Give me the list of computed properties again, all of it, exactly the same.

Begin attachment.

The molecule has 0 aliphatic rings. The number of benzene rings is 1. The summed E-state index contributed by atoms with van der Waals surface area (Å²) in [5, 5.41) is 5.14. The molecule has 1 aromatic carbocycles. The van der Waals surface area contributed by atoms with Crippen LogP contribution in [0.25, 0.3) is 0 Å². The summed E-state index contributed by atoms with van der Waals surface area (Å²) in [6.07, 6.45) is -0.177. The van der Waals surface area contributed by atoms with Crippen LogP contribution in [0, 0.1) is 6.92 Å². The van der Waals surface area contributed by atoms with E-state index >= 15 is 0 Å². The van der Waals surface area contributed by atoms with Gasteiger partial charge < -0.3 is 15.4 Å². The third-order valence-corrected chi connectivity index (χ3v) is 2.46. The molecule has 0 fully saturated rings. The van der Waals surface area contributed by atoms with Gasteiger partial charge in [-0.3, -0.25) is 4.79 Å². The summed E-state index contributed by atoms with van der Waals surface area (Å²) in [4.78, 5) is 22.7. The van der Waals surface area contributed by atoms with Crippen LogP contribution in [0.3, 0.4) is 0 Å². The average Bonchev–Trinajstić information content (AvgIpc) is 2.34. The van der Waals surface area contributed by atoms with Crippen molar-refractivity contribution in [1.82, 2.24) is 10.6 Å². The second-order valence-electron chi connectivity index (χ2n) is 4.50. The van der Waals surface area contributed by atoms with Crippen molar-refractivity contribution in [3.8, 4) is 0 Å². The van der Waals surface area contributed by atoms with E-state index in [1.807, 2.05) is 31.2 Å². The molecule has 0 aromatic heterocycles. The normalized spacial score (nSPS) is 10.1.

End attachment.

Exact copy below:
The molecule has 0 aliphatic rings. The number of benzene rings is 1. The summed E-state index contributed by atoms with van der Waals surface area (Å²) in [5, 5.41) is 5.14. The molecule has 1 aromatic carbocycles. The van der Waals surface area contributed by atoms with Crippen LogP contribution in [0.25, 0.3) is 0 Å². The summed E-state index contributed by atoms with van der Waals surface area (Å²) in [6.07, 6.45) is -0.177. The van der Waals surface area contributed by atoms with Crippen LogP contribution in [0, 0.1) is 6.92 Å². The van der Waals surface area contributed by atoms with E-state index >= 15 is 0 Å². The van der Waals surface area contributed by atoms with Gasteiger partial charge < -0.3 is 15.4 Å². The third-order valence-corrected chi connectivity index (χ3v) is 2.46. The molecule has 0 fully saturated rings. The van der Waals surface area contributed by atoms with Gasteiger partial charge in [-0.3, -0.25) is 4.79 Å². The summed E-state index contributed by atoms with van der Waals surface area (Å²) in [4.78, 5) is 22.7. The van der Waals surface area contributed by atoms with Crippen LogP contribution in [0.3, 0.4) is 0 Å². The average Bonchev–Trinajstić information content (AvgIpc) is 2.34. The van der Waals surface area contributed by atoms with Crippen molar-refractivity contribution in [1.82, 2.24) is 10.6 Å². The second-order valence-electron chi connectivity index (χ2n) is 4.50. The van der Waals surface area contributed by atoms with Crippen molar-refractivity contribution in [3.8, 4) is 0 Å². The van der Waals surface area contributed by atoms with E-state index in [1.807, 2.05) is 31.2 Å². The molecule has 0 aromatic heterocycles. The normalized spacial score (nSPS) is 10.1.